2023 Predictions: API Security the new Battle Ground in Cybersecurity – Security Boulevard




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The adoption of application programming interfaces, more commonly known as APIs, has increased dramatically in recent years. In many ways, APIs are now the backbone of the Internet. The reason? APIs are an essential component of digital transformation, enabling applications, containers, and microservices to exchange data and information quickly so consumers experience more convenience on their digital devices.
According to a report from Forrester Research, commissioned by Imperva, 78% of organizational decision-makers believe adopting APIs is important for their company to stay competitive, especially for connecting with customers (88%) and improving data ownership and management (83%). Half (49%) of organizations have between 25 and 250 internally published APIs, and 60% have the same number of public APIs. These numbers are expected to increase over the next year.
However, the increasing volume of APIs will create more opportunities for bad actors. An API is a valuable target for cybercriminals because they’re a pathway for hackers to access vast amounts of sensitive data, such as customer information or business-critical data. Further, APIs serve as a blueprint for cybercriminals. They can act as a map to internal objects and even internal database structures that bad actors can exploit.
The vulnerabilities hackers can use to exploit APIs are also on the rise. One of the key drivers for this is insecure development practices. Too often, APIs are released into production faster than a security team can review and catalog them. In some cases, the security team doesn’t even have full visibility of all the APIs that are developed and released, making it impossible to secure them.
Two examples of insecure development practices:
Another threat are bad bots, according to Lynn Marks, Senior Product Manager at Imperva. 
“APIs will become the prime target for bad bots in 2023. In pursuit of sensitive data, cybercriminals will put more focus on vulnerable API endpoints that connect directly to an organization’s underlying database. Because API security defenses often overlook automated threats, bots will become a persistent challenge next year and generate more scrapping attacks on individual APIs that lead to data leakage.”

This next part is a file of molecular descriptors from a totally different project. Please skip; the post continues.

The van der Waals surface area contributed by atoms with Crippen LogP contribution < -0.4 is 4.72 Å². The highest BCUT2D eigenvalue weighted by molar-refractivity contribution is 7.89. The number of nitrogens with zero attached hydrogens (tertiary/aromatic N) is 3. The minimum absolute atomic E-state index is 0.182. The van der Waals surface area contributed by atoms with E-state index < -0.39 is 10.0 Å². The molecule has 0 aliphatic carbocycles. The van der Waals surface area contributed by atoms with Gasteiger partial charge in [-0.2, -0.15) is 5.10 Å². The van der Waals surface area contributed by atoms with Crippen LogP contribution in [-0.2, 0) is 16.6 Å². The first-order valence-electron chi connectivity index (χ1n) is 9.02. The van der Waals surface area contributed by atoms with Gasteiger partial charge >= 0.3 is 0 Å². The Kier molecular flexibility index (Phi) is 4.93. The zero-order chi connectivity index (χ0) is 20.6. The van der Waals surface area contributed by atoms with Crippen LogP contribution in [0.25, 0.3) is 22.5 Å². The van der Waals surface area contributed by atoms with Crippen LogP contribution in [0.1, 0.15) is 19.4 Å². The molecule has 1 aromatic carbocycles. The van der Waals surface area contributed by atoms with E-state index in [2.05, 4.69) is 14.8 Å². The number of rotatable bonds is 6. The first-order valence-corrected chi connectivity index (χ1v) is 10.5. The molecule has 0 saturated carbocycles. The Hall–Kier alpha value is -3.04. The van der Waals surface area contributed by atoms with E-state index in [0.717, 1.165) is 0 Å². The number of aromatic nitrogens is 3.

Shifting Left
To meet the rising tide of API cyber threats, Lebin Cheng, Head of API Security, at Imperva, says Security Operations, Platform Operations, and DevOps will increase collaboration, enabled by maturing automation tools and processes.
SecOps teams must partner with DevOps in the creation and execution of their security strategy. This requires new technology and processes to help bridge the gap between these two teams, to help establish a frictionless relationship where both sides get what they need to be successful. Developers need to be able to move fast and innovate, and security needs full visibility into API behavior to monitor for suspicious activity and react as soon as something nefarious happens. 
The first step is to create an effective feedback loop between DevOps and SecOps teams, designed to help these teams work in concert to get API security risks under control. This feedback loop allows organizations to streamline application release workflows and enable developers to focus on delivering an optimal digital experience while providing the SecOps team visibility and control over the application runtime. 
Automation is a key factor in ensuring that DevSecOps standards and practices are met at all stages of the development lifecycle. Automation ensures protection can keep pace with application changes by enabling DevSecOps teams to quickly take on more security responsibilities, including automated code analysis, compliance monitoring, and threat investigation.
Integration of automated security testing tools is often the first step – for example, static application security testing (SAST) and dynamic application security testing (DAST) tools can be used throughout the development process.
Machine learning is also a key requirement, says Lynn Marks.
“Machine learning will be needed to differentiate normal API behavior from malicious traffic and to understand what data should be transmitted through the API. Therefore, organizations will be challenged to mitigate automated attacks targeting their API libraries until bot management and API security are used in concert.”
As development and security teams embrace a more agile and collaborative way of working, they will seek out security solutions and services that are equipped to enable their business to grow and scale quickly, says Karl Triebes, SVP and GM, Application Security, Imperva. 
“Business leaders will no longer be able to slow innovation for the sake of implementing security controls and policies. Instead, they’ll seek out and partner with vendors that support secure development and enable application or service availability.”
Agile development and the use of APIs are here to stay. In 2023, security teams will need to learn how to work alongside developers, adopting the same agile mindset to protect modern applications at the pace they are being spun up and released. Until security is embedded into the development lifecycle, cybercriminals will continue to exploit vulnerable APIs to exfiltrate sensitive data in greater volumes.
The post 2023 Predictions: API Security the new Battle Ground in Cybersecurity appeared first on Blog.
*** This is a Security Bloggers Network syndicated blog from Blog authored by Nik Hewitt. Read the original post at: https://www.imperva.com/blog/2023-predictions-api-security/
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